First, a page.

The decision of the IT manager at The Academy secondary school in Selsey to move data backup to the cloud paid off after a fire destroyed buildings that housed its server racks.
By submitting your personal information, you agree that TechTarget and its partners may contact you regarding relevant content, products and special offers.
Just two weeks before the new school year began, a fire ripped through the 400-pupil school. The fire destroyed most buildings, including the server room. It was accidentally started by a roofer, according to local reports.
But thanks to a third-party cloud backup agreement arranged a year earlier, all of the school’s data was available just hours later.
Following his attendance at the 2015 British Educational Training and Technology (Bett) trade show, IT manager Daniel Sapseid decided to outsource the school’s data backup to Redstor’s Backup Service for Schools to store over 1TB of student and staff data. It was implemented in July 2015 as backup to the school’s on-premise data storage.
As part of the service, the IT team receives daily emails once a backup is completed successfully. “On the Sunday morning, I got a call telling me the school was on fire and 80% of it was destroyed,” said Daniel Sapseid. “But I had the peace of mind that all the data was backed up.”
Read more about cloud backup
- Services such as Azure Site Recovery can simplify the cloud backup and disaster recovery process, but smaller IT shops may want to opt for a SaaS-based alternative instead.
- Enterprises operating with insufficient or out-of-date disaster recovery plans may be whistling past the graveyard.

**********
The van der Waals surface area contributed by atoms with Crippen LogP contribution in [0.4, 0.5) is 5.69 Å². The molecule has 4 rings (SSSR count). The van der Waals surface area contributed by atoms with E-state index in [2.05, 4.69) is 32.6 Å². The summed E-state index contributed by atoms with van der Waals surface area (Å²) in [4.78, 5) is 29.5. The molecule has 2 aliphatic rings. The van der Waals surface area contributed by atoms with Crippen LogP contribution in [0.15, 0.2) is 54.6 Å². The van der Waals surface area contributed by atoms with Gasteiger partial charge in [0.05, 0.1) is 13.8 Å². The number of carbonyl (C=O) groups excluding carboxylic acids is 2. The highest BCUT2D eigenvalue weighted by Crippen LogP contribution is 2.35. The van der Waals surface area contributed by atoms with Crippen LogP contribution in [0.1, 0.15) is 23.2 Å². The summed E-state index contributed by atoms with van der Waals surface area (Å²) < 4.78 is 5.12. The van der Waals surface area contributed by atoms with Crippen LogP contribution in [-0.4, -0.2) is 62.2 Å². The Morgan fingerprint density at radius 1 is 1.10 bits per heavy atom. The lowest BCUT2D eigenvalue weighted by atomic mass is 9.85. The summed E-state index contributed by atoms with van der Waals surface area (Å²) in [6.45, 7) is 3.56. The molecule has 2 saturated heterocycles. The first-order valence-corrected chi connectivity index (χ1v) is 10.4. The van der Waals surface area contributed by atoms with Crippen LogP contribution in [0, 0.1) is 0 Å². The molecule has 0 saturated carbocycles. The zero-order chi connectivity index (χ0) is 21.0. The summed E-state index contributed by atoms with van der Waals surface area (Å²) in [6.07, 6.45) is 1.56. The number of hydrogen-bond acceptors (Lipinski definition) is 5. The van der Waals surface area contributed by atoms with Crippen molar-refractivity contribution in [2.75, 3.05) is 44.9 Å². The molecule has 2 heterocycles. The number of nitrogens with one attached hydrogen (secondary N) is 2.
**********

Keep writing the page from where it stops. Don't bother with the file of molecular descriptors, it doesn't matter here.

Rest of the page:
- Enterprises in Australia need to rethink their cloud backup strategies following the recent AWS outage in Sydney
Sapseid said he dreads to think about the data that could have been lost: “After the fire, my attention was drawn to the confidential student and staff data that we hold. It goes without saying that I don’t even want to think about what the consequences of losing all that information would have been. The head teacher called me up that evening to ask if we had backed up all student data. It was clearly a relief that we had.”
Despite the destruction caused by the fire, the school was able to restore all critical data within two hours and had access to all student and staff data in less than 10 hours. Student data included GCSE coursework.
Within three weeks of the fire, the school was able to find temporary locations in the town for classes, and student and staff data was intact.
Prior to the cloud backup agreement, the school had used traditional tape-based backups. The problem with this method was that it could take two days for a full backup.
“I would often leave the backup process to complete over the weekend and then take the tapes home with me. Looking back, I see it wasn’t the most efficient way to store critical student data, as a large part of my time was spent ensuring the backups had been completed in the first place,” said Sapseid.
The cloud-based backup from Redstor automatically protects data on desktops, laptops, servers and network-attached storage devices. Data is compressed, encrypted and sent to one of Redstor’s datacentres, before being copied to a second.
Data recovery can be done via an intuitive interface, or, for large datasets, data can be securely couriered back to site for local, high-speed LAN-based recovery.